Budget airline Ryanair announced earlier this month that passenger traffic rose to 10.2 million travellers in November, reflecting a rise of 8.2 million from the same month of the previous year, when severe pandemic-related restrictions resulted in 8 million fewer passengers.

The airline said that it had observed a surge in bookings for the October mid-term and Christmas breaks.

“We expect this peak buoyancy to continue into Easter and summer of 2022,” Ryanair said, explaining that it will continue its passive recovery strategy as it seeks to rebuild load factors.

The 10.2 million passengers Ryanair recorded during November represents a load factor of 86 per cent, indicating an upwards trend in this regard, since the airline’s load factor was 80 per cent in July, 82 per cent in August, and 84 per cent in October.

Load factor is a metric used by airlines to measure the percentage of available seating capacity that has been filled with passengers.

It is not notable that Ryanair’s October figure of 11.3 million passengers exceeded that of August when 11.1 million passengers flew with the airline.

While Ryanair recently reported a €48 million loss for the six months of 2021, it is still €363 million down on the €411 loss recorded during the corresponding period of 2020.

Regarding the loss incurred during the first half of the year, Ryanair partially attributes this to unpredictable and ever-changing restrictions, as well as a policy of reduced ticket prices to increase growth, while the improvement in the second quarter is somewhat credited to the introduction of the European Union’s flight passes.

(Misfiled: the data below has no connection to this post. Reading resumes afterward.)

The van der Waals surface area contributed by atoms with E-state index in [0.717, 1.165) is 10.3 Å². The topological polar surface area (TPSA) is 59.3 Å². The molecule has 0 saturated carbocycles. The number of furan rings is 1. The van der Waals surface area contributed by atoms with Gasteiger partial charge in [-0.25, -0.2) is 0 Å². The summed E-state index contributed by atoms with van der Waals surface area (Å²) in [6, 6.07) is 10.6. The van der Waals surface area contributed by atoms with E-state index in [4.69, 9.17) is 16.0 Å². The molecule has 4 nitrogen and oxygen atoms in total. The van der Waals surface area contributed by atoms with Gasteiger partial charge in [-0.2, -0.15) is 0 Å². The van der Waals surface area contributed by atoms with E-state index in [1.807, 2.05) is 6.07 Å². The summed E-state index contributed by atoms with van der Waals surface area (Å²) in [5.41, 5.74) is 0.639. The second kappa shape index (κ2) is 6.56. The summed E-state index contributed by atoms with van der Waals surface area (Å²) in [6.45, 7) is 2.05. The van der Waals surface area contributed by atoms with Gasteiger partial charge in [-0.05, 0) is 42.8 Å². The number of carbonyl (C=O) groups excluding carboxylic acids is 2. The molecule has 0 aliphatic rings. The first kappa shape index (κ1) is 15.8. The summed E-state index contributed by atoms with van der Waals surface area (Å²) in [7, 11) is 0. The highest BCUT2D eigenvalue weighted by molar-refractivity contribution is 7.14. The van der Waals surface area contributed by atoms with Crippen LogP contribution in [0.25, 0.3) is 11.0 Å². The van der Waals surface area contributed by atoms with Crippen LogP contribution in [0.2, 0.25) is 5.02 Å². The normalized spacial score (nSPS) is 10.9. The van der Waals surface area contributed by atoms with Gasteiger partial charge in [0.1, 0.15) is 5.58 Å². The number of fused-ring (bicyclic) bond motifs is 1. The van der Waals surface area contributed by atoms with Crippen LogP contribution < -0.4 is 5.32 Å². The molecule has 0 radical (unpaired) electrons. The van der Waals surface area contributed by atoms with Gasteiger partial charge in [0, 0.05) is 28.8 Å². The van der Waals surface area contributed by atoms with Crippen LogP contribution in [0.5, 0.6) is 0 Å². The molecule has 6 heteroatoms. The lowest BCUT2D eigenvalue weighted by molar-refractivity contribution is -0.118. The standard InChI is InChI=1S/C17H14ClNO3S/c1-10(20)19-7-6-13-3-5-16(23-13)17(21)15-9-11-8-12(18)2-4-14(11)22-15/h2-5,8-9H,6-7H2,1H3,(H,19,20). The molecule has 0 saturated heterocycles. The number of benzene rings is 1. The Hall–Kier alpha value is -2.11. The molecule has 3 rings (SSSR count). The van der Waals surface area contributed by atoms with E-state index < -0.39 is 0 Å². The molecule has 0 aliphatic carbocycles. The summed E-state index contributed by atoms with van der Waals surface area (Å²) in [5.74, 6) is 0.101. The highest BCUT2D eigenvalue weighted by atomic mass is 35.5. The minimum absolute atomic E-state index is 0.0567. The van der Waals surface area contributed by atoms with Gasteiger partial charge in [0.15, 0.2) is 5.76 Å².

“Following a very badly disrupted Q1, which saw most Easter flights cancelled and a slower than expected easing of EU government travel restrictions in May and June, traffic rebounded in Q2 with the successful rollout of the EU Digital Covid Certificates in July,” Ryanair said.

“H1 bookings were mostly “close-in” and required price stimulation, particularly to and from the UK where consumer confidence was undermined (until early October), by the UK government’s confusing and inconsistent traffic light system,” the airline added.

In terms of the airline’s revenue and costs during the 2022 fiscal year, Ryanair’s scheduled revenues for the first half of next year were re-evaluated upwards by 61 per cent for a total revenue amount of €1.27 billion.

This is due to passenger traffic rising by 128 per cent, with the total number of passengers increasing from 17.1 million to 39.1 million, with an average load factor of 79 per cent.

Additionally, the airline said that the average fare during this time was €33 (down 30 per cent on the first half of last year), while each passenger generated an average of €22.50 of ancillary revenue.

Ancillary revenue includes revenue generated by various ticket add-ons such as reserved seating and priority boarding.

“The outlook for pricing and yields for the winter of FY22 (fiscal year) will be challenging,” Ryanair said, adding that the booking curve points to traffic recovery requiring sustained price stimulation.